Stable Schedules Study to Promote Low-Income Worker Health and Well-Being

Project Summary

This is the only experimental study to examine the health and well-being effects of a shift to more stable schedules for hourly workers. The project team conducted a natural experiment to evaluate the health effects of targeted efforts to change employer scheduling practices that provide hourly workers with greater schedule stability, predictability, adequacy, and control.

Research Question(s)

  • How are schedule stability, predictability, control, and adequacy related to employee health and work-life conflict, controlling for relevant store and individual characteristics?
  • Did the Stable Schedules Study (SSS) intervention improve the health and well-being of hourly Gap employees?


  • Inform policymakers and businesses on whether and how stable scheduling and similar initiatives impact health, wellbeing, and other outcomes of low-income hourly retail workers, with the potential to reduce health disparities.


Worker experiences before intervention implementation:

  • 47% of workers reported that their work schedule interfered with their sleep.
  • 51% of workers reported at least moderate food insecurity in the past month.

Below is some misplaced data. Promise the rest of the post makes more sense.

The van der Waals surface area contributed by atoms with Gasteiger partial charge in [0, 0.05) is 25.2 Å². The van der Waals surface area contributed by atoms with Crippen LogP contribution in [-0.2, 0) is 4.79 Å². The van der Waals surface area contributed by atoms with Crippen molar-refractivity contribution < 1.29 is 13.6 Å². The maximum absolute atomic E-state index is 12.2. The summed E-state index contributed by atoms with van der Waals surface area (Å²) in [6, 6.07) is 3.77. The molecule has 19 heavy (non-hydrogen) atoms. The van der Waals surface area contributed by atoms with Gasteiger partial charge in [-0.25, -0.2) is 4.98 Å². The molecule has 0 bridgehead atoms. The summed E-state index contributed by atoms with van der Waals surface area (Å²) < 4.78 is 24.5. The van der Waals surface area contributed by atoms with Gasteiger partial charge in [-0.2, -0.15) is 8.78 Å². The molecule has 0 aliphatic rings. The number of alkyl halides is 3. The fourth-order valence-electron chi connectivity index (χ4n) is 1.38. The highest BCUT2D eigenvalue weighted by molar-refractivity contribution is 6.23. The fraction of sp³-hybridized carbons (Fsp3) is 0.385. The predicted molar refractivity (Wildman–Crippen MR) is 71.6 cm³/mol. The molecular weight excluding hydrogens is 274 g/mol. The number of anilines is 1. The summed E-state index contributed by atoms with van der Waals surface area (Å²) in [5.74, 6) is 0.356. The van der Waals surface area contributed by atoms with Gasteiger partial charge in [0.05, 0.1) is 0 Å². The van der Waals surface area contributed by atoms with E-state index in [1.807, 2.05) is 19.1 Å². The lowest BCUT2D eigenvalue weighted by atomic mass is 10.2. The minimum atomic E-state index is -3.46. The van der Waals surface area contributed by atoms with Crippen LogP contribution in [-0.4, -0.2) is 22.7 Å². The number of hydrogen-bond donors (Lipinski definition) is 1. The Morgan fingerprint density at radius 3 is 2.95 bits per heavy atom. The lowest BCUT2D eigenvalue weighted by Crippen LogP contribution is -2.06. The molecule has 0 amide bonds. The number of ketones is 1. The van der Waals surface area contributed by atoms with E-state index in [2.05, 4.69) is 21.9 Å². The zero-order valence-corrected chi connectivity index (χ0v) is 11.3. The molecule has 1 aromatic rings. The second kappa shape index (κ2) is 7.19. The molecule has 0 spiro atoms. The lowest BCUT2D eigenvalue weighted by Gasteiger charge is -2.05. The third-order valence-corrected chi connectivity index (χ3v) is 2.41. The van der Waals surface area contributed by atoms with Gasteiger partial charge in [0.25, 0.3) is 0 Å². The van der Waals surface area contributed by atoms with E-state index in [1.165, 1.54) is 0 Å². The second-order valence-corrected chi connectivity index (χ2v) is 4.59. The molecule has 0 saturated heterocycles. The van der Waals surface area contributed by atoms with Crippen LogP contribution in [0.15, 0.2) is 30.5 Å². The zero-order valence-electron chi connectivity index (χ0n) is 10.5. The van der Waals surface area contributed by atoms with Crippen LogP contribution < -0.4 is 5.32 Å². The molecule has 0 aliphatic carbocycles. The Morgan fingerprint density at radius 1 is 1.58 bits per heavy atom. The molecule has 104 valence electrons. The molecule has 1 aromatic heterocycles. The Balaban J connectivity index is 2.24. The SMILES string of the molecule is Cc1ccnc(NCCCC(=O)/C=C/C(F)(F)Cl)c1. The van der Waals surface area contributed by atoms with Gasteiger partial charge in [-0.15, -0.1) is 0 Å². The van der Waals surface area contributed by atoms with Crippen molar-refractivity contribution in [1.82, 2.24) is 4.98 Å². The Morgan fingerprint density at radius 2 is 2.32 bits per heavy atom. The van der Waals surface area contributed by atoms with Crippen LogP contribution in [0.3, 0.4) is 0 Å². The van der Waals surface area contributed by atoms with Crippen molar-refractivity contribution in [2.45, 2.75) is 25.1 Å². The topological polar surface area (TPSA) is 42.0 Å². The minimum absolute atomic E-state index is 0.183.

• 26% were late on utility payments in the past three months.
  • 19% delayed going to the doctor or getting prescriptions filled because of financial concerns in the past three months.

Effects of the intervention: 

  • Self-rated sleep quality improved by 6-8% on average as a result of the intervention.
  • The effects of the intervention on other health outcomes vary by subgroup. For example, the intervention reduced stress among parents and workers holding a second job.


Health: general health, perceived stress, psychosomatic health, psychological states of mind, schedule interferences in health, food insecurity

Other: general work-life conflict, financial hardship, supervisor support


The investigators used a cross-sectional regression model to estimate whether there were significant differences in the health status of different classes of employees such as full-time/part-time and seniority. A generalized linear mixed model approach was used where the two time waves (baseline and post-intervention) were nested within store employees who were nested within the treatment and control stores.

woman at laptop with another woman in background looking at clothes on a rack
Grantee and Partner organizations

UC Hastings Foundation
University of Chicago

Grant status
Principal investigators
Joan Williams, JD
Susan Lambert, PhD
Saravanan Kesavan, DBA
Start date
Award amount
18 months

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